Hawaii considers mandated autism care coverage


HONOLULU — Hawaii lawmakers are considering a bill that would require insurance companies to cover treatments for autism.

Families are asking lawmakers to pass the bill so they can get effective treatments for their children. They say treatment is often too costly to pay for out-of-pocket.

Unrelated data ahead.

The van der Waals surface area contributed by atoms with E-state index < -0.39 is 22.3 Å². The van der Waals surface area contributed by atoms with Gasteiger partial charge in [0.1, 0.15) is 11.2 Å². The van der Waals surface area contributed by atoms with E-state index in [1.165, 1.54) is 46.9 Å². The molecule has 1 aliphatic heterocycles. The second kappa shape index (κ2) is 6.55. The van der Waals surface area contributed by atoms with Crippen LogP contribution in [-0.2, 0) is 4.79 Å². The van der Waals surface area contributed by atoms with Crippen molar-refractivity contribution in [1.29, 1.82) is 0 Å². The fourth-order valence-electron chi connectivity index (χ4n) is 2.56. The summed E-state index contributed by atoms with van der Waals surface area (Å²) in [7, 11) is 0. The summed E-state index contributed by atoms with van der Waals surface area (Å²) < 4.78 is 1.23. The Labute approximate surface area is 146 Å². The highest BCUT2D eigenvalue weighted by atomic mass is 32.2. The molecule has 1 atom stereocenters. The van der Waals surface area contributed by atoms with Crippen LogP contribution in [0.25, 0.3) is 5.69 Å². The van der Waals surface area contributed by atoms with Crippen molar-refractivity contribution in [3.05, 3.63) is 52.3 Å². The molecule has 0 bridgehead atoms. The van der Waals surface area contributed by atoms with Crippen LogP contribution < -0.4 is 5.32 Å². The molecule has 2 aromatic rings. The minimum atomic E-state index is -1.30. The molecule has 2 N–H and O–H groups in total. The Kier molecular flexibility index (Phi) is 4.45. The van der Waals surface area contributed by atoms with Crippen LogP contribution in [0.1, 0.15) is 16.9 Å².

But the Hawaii Medical Services Association opposes the bill. The insurance company says it would be too expensive to provide the services. Instead, it wants a cost study.

Lawmakers in the House and Senate have passed versions of the bill, but they are still working out details. They are debating an age limit for children who get mandated treatment and an annual or lifetime cap.

Advocates for the bill say autism impacts everyone. They say people with autism disorders have a right to a fulfilling life.